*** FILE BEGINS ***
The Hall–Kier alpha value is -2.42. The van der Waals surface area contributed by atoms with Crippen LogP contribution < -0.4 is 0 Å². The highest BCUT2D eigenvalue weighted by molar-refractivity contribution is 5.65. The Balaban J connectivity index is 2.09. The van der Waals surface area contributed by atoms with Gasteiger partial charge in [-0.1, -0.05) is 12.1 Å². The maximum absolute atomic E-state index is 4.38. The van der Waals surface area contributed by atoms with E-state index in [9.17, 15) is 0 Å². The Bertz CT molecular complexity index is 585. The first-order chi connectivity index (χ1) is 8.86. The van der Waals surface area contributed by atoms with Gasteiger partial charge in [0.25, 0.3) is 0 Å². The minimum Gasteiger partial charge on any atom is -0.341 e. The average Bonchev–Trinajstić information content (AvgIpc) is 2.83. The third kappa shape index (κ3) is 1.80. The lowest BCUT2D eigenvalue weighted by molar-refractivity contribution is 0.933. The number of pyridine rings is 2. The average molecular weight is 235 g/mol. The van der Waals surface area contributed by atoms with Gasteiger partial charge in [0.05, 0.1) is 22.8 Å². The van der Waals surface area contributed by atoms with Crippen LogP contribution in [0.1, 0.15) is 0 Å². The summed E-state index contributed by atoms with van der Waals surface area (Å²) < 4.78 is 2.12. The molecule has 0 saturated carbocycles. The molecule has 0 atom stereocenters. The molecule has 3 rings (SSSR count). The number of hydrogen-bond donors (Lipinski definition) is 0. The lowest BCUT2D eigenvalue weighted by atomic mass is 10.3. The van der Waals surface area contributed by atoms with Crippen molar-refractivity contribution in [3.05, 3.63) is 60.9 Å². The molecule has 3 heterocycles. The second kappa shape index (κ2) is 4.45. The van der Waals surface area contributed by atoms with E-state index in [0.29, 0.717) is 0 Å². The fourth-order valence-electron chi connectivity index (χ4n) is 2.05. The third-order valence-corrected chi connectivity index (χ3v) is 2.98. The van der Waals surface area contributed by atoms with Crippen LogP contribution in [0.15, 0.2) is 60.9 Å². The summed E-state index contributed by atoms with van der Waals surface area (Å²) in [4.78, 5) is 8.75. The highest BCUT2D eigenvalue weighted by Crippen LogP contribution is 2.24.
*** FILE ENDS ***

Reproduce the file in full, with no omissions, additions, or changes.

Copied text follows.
The Hall–Kier alpha value is -2.42. The van der Waals surface area contributed by atoms with Crippen LogP contribution < -0.4 is 0 Å². The highest BCUT2D eigenvalue weighted by molar-refractivity contribution is 5.65. The Balaban J connectivity index is 2.09. The van der Waals surface area contributed by atoms with Gasteiger partial charge in [-0.1, -0.05) is 12.1 Å². The maximum absolute atomic E-state index is 4.38. The van der Waals surface area contributed by atoms with E-state index in [9.17, 15) is 0 Å². The Bertz CT molecular complexity index is 585. The first-order chi connectivity index (χ1) is 8.86. The van der Waals surface area contributed by atoms with Gasteiger partial charge in [0.25, 0.3) is 0 Å². The minimum Gasteiger partial charge on any atom is -0.341 e. The average Bonchev–Trinajstić information content (AvgIpc) is 2.83. The third kappa shape index (κ3) is 1.80. The lowest BCUT2D eigenvalue weighted by molar-refractivity contribution is 0.933. The number of pyridine rings is 2. The average molecular weight is 235 g/mol. The van der Waals surface area contributed by atoms with Gasteiger partial charge in [0.05, 0.1) is 22.8 Å². The van der Waals surface area contributed by atoms with Crippen LogP contribution in [0.1, 0.15) is 0 Å². The summed E-state index contributed by atoms with van der Waals surface area (Å²) < 4.78 is 2.12. The molecule has 0 saturated carbocycles. The molecule has 0 atom stereocenters. The molecule has 3 rings (SSSR count). The number of hydrogen-bond donors (Lipinski definition) is 0. The lowest BCUT2D eigenvalue weighted by atomic mass is 10.3. The van der Waals surface area contributed by atoms with Crippen molar-refractivity contribution in [3.05, 3.63) is 60.9 Å². The molecule has 3 heterocycles. The second kappa shape index (κ2) is 4.45. The van der Waals surface area contributed by atoms with E-state index in [0.29, 0.717) is 0 Å². The fourth-order valence-electron chi connectivity index (χ4n) is 2.05. The third-order valence-corrected chi connectivity index (χ3v) is 2.98. The van der Waals surface area contributed by atoms with Crippen LogP contribution in [0.15, 0.2) is 60.9 Å². The summed E-state index contributed by atoms with van der Waals surface area (Å²) in [4.78, 5) is 8.75. The highest BCUT2D eigenvalue weighted by Crippen LogP contribution is 2.24.